Review: Hobo With a Shotgun

By Paul Hunter

Look out Hope Town, there's a new Hobo on the streets and he's out to seek justice one shell at a time. To call Hobo With a Shotgun a gorefest would be like calling Evil Dead a Sunday picnic. Yet beneath the gratuitous violence there's a moving story about corruption and exploitation that makes this film much more than just another blood-soaked grindhouse flick.

The Dartmouth, Nova Scotia-born Director Jason Eisener was given a chance of lifetime with Hobo after his faux trailer was picked by Quentin Tarintino and Robert Rodriguez as the winner of their Grindhouse trailer competition. The original trailer (see on YouTube here) quickly became a cult phenomenon that garnered hundreds of thousands of fan views and was eventually picked up by Alliance Films for nation-wide release in Canada.

From two minute trailer to an full-on 86 minute feature length film, Hobo With a Shotgun is one of those films that has cult status potential much like The Warriors achieved back in the early 80's. The movie stars horror film legend Rutger Hauer (The Hitcher, Blade Runner) as the eponymous hobo vigilante who takes a train to Hope Town (with has spray paint over the city sign reading Scum Town) to fulfill his dream of buying a lawnmower to open up his own landscaping business. What he finds is a town full of the worst corruption imaginable, crime is rampant, sexual predators roam free, and the drug and sex trades fuel the local economy. After watching the sadistic capitalist named Drake (Brian Downey) and his stooge sons Slick (Gregory Smith) and Ivan (Nick Bateman) behead an uncooperative citizen openly on a residential street, our homeless hero decides to take the law into his own hands. Instead of buying his dream lawmower, the Hobo decides to purchase a shotgun and make these degenerate terrorizers pay.

What ensues is a bloodbath of bodies exploding and heads rolling as the Hobo systematically starts at the bottom ridding the streets of lowly thugs, exploitative filmmakers, and perverted pedophiles. Along the way our Hobo meets up with a prostitute named Abby (Molly Dunsworth) who provides him with shelter and warmth away from the streets and the armed citizens that have been persuaded, rather underhandedly, to locate and murder him. Eventually the Hobo sets his target on a particular sex offending police officer before aiming the barrels of his shotgun on Drake and his heinous empire.

If all this seems a little over-the-top, you're absolutely right. Some of the scenes are a bit to take in, and can be downright shocking to watch. Whether or not it's too much is really going to be the determining factor of your enjoyment of this film. If you can stomach the blood and guts what you'll find is an entertaining film filled with deep, moral questions and unquestionably memorable scenes. The dialogue in the film is surprisingly funny, with each scene having some very memorable one-liners (usually highly offensive too) such as "You and me are going on a car ride to hell, and you're riding shotgun!" What's great about this movie is that every scene seems so well thought out and distinct, usually involving Hauer blasting away an evildoer such as a pimp or a pedophile in a comedic manner, it would be near impossible for this film to not to become a grindhouse classic.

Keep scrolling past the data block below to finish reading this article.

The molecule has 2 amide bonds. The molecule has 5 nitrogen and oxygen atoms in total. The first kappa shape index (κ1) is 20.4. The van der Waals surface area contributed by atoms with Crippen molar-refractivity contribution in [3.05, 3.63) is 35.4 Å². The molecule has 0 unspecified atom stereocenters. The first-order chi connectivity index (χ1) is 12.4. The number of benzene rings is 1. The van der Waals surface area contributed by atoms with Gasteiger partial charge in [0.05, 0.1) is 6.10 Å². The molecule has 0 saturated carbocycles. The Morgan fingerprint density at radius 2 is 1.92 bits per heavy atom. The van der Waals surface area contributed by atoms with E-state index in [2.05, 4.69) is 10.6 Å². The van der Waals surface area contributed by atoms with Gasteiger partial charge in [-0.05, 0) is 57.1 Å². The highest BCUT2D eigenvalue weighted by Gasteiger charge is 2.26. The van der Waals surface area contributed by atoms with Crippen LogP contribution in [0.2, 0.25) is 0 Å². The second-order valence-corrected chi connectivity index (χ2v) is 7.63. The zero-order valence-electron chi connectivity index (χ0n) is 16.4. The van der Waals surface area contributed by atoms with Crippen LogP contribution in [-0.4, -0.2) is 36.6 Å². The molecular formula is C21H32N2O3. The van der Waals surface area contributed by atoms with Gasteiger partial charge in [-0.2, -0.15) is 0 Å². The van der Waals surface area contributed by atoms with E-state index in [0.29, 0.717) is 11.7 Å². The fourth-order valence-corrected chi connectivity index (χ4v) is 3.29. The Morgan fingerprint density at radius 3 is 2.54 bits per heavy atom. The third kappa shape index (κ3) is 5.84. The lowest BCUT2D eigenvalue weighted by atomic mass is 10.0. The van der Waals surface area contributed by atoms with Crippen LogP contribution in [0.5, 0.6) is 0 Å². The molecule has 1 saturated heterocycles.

Not only is this a superb film, but there are extras galore. For starters, there's a special Shotgun mode contained on disc one featuring commentary with Jason Eisner (Director), John Davies (Writer), Rob Cotterill (Producer) and David Brunt (Grindhouse Trailer "Hobo"). With this mode enabled, as the film plays a shotgun icon appears on screen and if you press Enter on your DVD remote a behind-the-scenes look at how that particular scene was produced will begin.

On disc two there a documentary called "More Blood, More Heart" that presents the making-of and contains acting spotlights of each character ranging from Rutger as the Hobo, Dunsworth as Abby the prostitute, the evil brothers Nick Bateman (Ivan) & Gregory Smith (Slick), and more. This piece also has an interesting look at David Brunt, the original Hobo on the Grindhouse trailer, and how they selected Rutger Hauer to replace him for the feature film. There are also Deleted Scenes, a short Alternate Ending, Video Blogs, a Camera Test Reel, Fangoria interviews with Rutger and Eisener, the original Grindhouse trailer, and the Canadian/US theatrical trailers. That's an awful lot of additional bonus content and if you enjoy the film you'll have hours of bonus content to root through.

This is going to be a really polarizing film and you're either going to love it or hate it. If you enjoy 80's grindhous-style movies in the same vein as Rodriguez's Planet Terror or Tarantino's Death Proof then you'll enjoy this film immensely. After watching this film it'll be forever etched into your memory, which could be a good thing or a bad thing depending on how much gore you can stomach. One thing is certain though, taken for what it is Hobo is awesome, and it's lasting appeal is without question.